Red Mountain Golf Club

Words by: Luke Davies
Photography by:Patricia Henson

Red Mountain Golf Club

It’s Christmas Eve and I have forsaken my family to play golf.

Do I feel bad?

Sure, but Christmas comes every year. The opportunity of a short scooter ride to play the crown jewel of Phuket’s golfing paradise, Red Mountain Golf Club, comes far less frequently.

I wake up early to avoid any awkward exchanges. I don’t know what kind of family you come from, but our holidays are run with military precision. Each minute meticulously planned and accounted for. Whether it’s a post lunch snooze, or a trip to the shops, if it’s not in the itinerary, there will be consequences.

Today is no different, there will be a price to pay far greater than the 3,500 Thai baht green fee. I picture my mother’s disappointment. The envious stares from my brother and cousins from behind the impenetrable bars of the holiday regimen. They weren't bold enough to take the plunge, to trade a few hours of family time for the unadulterated joy of discovering a new course. The path of adventure is reserved for the brave.

Any feelings of guilt soon subside as I reach the clubhouse veranda and look out towards the course: towering limestone cliffs sprawling with dense tropical vegetation.

A sign reads “Welcome to Red Mountain Golf Club”.

It might as well say “Welcome to Jurassic Park”.

There are so many good holes at Red Mountain that its hard to single out favorites. The opening hole sets the tone, a lush green fairway meanders its way towards the dramatic red cliff in the distance. After two low hooks into the undergrowth, I noticed that the delivery of the line “I’ll walk this one” becomes a little easier in surroundings like this.

When it comes to my taste in golf courses, I’ve realised I’m a bit of a tart. I can, of course, appreciate the soft undulations of a fairway that was laid in 1894 by the hands of Old Tom himself, but if I’m being honest, I’m far more shallow.

I like a course that keeps me guessing with surface level gimmicks: flashy elevation changes and spectacular vistas that slap you across the face and demand your attention. I’m into risk/reward holes that tempt you into being a bad boy, only to punish you when you hook a third ball into the left jungle. Mmm. That’s the kind of course I like, and let me tell you, Red Mountain was pressing each and every one of my buttons.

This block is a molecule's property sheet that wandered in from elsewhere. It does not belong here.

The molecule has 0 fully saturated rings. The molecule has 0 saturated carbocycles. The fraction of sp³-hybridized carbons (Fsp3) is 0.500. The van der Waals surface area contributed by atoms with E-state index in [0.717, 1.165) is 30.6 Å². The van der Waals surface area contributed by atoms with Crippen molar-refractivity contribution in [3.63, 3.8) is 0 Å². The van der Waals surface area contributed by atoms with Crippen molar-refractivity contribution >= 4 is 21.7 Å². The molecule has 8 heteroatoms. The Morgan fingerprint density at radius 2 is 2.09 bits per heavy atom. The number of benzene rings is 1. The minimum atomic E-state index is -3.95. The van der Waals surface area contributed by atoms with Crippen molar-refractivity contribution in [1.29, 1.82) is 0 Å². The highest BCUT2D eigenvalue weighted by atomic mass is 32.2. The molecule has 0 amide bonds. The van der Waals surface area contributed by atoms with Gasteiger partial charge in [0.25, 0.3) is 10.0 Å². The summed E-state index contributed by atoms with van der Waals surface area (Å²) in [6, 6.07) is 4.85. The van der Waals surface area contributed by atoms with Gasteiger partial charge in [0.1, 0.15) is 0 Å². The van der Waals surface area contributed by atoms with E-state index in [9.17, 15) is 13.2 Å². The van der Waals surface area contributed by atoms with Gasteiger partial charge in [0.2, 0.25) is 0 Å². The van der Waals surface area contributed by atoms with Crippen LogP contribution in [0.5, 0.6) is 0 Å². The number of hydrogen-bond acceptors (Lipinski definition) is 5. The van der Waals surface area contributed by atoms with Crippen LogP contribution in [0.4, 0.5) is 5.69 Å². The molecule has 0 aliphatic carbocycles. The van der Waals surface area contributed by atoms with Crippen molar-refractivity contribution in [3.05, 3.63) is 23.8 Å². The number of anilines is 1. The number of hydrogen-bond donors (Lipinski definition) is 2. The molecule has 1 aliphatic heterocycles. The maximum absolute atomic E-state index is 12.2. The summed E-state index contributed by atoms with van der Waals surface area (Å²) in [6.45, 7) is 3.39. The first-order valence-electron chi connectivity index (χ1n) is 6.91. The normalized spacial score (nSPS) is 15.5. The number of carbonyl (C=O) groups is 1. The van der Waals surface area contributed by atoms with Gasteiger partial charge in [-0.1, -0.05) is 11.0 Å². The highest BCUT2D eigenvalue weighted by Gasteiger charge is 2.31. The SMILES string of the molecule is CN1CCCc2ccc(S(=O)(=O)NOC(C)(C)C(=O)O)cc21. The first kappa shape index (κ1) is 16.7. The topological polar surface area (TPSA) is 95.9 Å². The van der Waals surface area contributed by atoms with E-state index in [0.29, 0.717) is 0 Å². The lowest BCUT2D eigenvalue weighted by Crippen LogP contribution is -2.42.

The course itself is a botanical labyrinth, and to conquer it requires constant communication with your caddy. With limited English on their end and non-existent Thai on mine, each tee box demanded a masterclass in non-verbal communication. The caddy would begin a symphony of gestures, pointing left and right, thumbs up, thumbs down, head shaking, finger wagging. Analysing the possibilities became a group effort. Sometimes I nodded confidently, pretending to understand, but truth be told, I already knew where my ball was destined to end up.

As you might have already gathered, my miss is left. Hard left. A hook so committed that it could run for public office. The Jeremy Corbyn of golf shots. However what my caddy lacked in language skills, she more than made up for in ball hunting. A beacon of patience and determination, repeatedly venturing into palm fronds to retrieve my Pro V1’s.

Red Mountain saves the best holes till last. The 16th is a drivable par 4, with danger left, right, long and short of the green. Your options are clear: lay up with a 7 iron or go for it with driver. You can guess by now what I opted for.

Then you arrive at the 17th, a ‘drop shot’ par 3, where the main task is to calculate how much to club down in order to compensate for the 300 foot elevation change to the green below.

And to finish, an absolute brute of a par 5. The view from the tee box presents nothing but water and jungle. Yet the caddies encourage you forward with such confidence that you have no choice but to envision the runway sized fairway sitting just out of sight. From here the hole bends around a large lake, the green tucked neatly behind the overgrown palms. Taking this on in two is possible, but having already donated golf balls so generously to the undergrowth, I think it best to stop my philanthropy.

So, was it worth it? Leaving my family, wrapped in the warmth of Christmas cheer, to pursue this golfing paradise?